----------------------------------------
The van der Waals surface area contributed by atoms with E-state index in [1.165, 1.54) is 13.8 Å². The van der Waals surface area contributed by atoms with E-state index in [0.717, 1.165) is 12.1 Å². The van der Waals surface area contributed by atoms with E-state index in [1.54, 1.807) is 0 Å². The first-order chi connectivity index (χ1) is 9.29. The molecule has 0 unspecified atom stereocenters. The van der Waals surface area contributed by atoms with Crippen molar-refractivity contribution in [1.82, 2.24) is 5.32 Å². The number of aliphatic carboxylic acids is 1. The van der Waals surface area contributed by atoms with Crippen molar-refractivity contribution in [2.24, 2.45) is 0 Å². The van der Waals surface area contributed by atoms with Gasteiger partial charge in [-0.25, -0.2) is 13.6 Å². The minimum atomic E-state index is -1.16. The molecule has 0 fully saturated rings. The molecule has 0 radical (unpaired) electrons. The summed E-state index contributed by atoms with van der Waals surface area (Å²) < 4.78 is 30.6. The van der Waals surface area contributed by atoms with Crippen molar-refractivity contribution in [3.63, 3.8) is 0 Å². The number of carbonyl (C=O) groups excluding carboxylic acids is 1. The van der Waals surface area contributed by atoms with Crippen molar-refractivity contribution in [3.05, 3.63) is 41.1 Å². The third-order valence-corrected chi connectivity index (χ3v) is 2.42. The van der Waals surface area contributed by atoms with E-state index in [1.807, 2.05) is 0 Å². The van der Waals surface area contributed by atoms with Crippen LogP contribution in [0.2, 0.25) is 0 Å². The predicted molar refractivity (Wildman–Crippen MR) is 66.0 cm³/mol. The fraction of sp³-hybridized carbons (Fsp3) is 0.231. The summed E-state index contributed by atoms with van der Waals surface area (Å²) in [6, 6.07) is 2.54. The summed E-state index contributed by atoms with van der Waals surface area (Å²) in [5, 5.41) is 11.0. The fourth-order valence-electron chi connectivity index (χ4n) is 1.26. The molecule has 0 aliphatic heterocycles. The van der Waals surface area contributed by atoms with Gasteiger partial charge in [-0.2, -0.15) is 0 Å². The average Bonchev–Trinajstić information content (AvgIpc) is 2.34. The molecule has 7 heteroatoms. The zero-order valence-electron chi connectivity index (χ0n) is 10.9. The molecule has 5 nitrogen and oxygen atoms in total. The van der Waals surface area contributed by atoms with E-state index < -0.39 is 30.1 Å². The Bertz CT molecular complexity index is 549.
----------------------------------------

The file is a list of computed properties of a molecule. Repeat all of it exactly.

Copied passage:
The van der Waals surface area contributed by atoms with E-state index in [1.165, 1.54) is 13.8 Å². The van der Waals surface area contributed by atoms with E-state index in [0.717, 1.165) is 12.1 Å². The van der Waals surface area contributed by atoms with E-state index in [1.54, 1.807) is 0 Å². The first-order chi connectivity index (χ1) is 9.29. The molecule has 0 unspecified atom stereocenters. The van der Waals surface area contributed by atoms with Crippen molar-refractivity contribution in [1.82, 2.24) is 5.32 Å². The number of aliphatic carboxylic acids is 1. The van der Waals surface area contributed by atoms with Crippen molar-refractivity contribution in [2.24, 2.45) is 0 Å². The van der Waals surface area contributed by atoms with Gasteiger partial charge in [-0.25, -0.2) is 13.6 Å². The minimum atomic E-state index is -1.16. The molecule has 0 fully saturated rings. The molecule has 0 radical (unpaired) electrons. The summed E-state index contributed by atoms with van der Waals surface area (Å²) < 4.78 is 30.6. The van der Waals surface area contributed by atoms with Crippen molar-refractivity contribution in [3.63, 3.8) is 0 Å². The number of carbonyl (C=O) groups excluding carboxylic acids is 1. The van der Waals surface area contributed by atoms with Crippen molar-refractivity contribution in [3.05, 3.63) is 41.1 Å². The third-order valence-corrected chi connectivity index (χ3v) is 2.42. The van der Waals surface area contributed by atoms with E-state index in [1.807, 2.05) is 0 Å². The van der Waals surface area contributed by atoms with Crippen LogP contribution in [0.2, 0.25) is 0 Å². The predicted molar refractivity (Wildman–Crippen MR) is 66.0 cm³/mol. The fraction of sp³-hybridized carbons (Fsp3) is 0.231. The summed E-state index contributed by atoms with van der Waals surface area (Å²) in [6, 6.07) is 2.54. The summed E-state index contributed by atoms with van der Waals surface area (Å²) in [5, 5.41) is 11.0. The fourth-order valence-electron chi connectivity index (χ4n) is 1.26. The molecule has 0 aliphatic heterocycles. The van der Waals surface area contributed by atoms with Gasteiger partial charge in [-0.2, -0.15) is 0 Å². The average Bonchev–Trinajstić information content (AvgIpc) is 2.34. The molecule has 7 heteroatoms. The zero-order valence-electron chi connectivity index (χ0n) is 10.9. The molecule has 5 nitrogen and oxygen atoms in total. The van der Waals surface area contributed by atoms with E-state index < -0.39 is 30.1 Å². The Bertz CT molecular complexity index is 549.